A white blood cell count is generally part of a complete blood count when someone is either receiving a physical or has an undiagnosed condition that is creating problems.  The white blood cells are created in bone marrow, the fatty substance inside the bones.  They are the body’s protectors against disease and their production is increased when the immune system detects a health threat to the body.

Normally, the number of white blood cells will increase while the threat is being handled and will reduce as the health threat reduces.  If there is a higher or lower than normal white blood count, this can require additional tests to determine the actual cause.   Smoking can increase the number of white blood cells because the body may perceive the smoke as a threat and release more white blood cells.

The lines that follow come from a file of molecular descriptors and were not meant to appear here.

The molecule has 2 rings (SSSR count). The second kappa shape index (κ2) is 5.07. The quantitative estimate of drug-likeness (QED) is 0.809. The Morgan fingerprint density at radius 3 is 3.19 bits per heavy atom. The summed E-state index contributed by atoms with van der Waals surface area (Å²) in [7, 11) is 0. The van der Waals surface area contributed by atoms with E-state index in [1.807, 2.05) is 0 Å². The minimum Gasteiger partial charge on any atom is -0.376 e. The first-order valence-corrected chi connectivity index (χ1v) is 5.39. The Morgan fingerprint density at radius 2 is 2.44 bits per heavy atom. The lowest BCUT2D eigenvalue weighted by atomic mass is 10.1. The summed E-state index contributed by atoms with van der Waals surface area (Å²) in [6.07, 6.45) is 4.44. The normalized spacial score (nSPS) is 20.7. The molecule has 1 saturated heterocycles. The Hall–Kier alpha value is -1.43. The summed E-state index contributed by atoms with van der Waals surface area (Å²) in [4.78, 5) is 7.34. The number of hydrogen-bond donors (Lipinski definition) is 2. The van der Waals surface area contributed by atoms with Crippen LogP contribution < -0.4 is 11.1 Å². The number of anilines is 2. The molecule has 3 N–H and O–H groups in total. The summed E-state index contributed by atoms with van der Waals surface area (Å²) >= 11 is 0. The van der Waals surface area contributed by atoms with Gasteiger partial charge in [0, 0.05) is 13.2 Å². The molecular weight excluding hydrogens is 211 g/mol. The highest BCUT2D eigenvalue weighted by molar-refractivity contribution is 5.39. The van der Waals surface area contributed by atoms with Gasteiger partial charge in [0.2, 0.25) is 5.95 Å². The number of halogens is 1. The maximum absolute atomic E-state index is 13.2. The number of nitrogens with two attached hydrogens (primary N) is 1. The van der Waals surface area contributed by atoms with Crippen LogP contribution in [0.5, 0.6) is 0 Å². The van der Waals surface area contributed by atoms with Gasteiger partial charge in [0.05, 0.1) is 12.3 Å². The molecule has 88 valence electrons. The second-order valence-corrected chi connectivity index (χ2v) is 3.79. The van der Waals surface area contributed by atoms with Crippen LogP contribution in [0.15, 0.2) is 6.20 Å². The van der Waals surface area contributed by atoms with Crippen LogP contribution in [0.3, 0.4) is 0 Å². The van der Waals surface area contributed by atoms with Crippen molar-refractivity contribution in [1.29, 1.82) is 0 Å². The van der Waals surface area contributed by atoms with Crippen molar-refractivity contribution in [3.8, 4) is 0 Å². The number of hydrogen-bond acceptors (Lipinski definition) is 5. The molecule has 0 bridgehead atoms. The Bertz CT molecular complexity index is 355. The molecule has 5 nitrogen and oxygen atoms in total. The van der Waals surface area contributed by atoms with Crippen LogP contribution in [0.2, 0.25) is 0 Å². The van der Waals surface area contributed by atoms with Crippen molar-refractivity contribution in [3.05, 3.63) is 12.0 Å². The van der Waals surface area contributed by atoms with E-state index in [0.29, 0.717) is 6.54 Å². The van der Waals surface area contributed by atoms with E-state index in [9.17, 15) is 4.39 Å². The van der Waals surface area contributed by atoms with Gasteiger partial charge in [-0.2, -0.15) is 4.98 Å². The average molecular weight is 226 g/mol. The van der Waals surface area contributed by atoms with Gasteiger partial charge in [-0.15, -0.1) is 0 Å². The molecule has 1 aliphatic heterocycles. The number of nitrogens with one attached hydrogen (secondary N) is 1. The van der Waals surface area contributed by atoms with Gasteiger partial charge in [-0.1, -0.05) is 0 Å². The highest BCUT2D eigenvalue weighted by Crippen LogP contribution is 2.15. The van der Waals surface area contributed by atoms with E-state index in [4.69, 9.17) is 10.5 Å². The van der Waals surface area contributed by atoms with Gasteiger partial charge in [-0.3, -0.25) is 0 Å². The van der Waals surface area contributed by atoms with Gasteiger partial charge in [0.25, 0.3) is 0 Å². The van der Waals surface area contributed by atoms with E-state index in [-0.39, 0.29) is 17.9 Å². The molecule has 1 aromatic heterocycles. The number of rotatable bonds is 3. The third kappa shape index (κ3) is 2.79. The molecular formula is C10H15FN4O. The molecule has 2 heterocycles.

Generally the white blood cell count test is ordered when the patient has:
Fever

Chills

Headaches

Other forms of illness

NORMAL RESULTS

The white blood cell count is measured in cells per microliter (one millionth of a liter).  The normal range is normally between 4,500 to 10,000 cells/mcL.

HIGHER THAN NORMAL LEVELS

A higher than normal white blood cell count is called leukocytosis.  (Leuko = white, cytosis=higher than normal amount of cells)  Leukocytosis can sometimes indicate:
Bacterial infection

Virus
Inflammation in the body

Leukemia

Recent heart problems or other trauma
Mental or physical stress

Allergies
Asthma

LOWER THAN NORMAL LEVELS

A lower than normal white blood cell count is called leukopenia.  (Leuko=white, penia=poverty) Leukopenia can sometimes indicate:
Bone marrow disorders
Lymphoma (Cancer of the lymph nodes)
Autoimmune disorders
HIV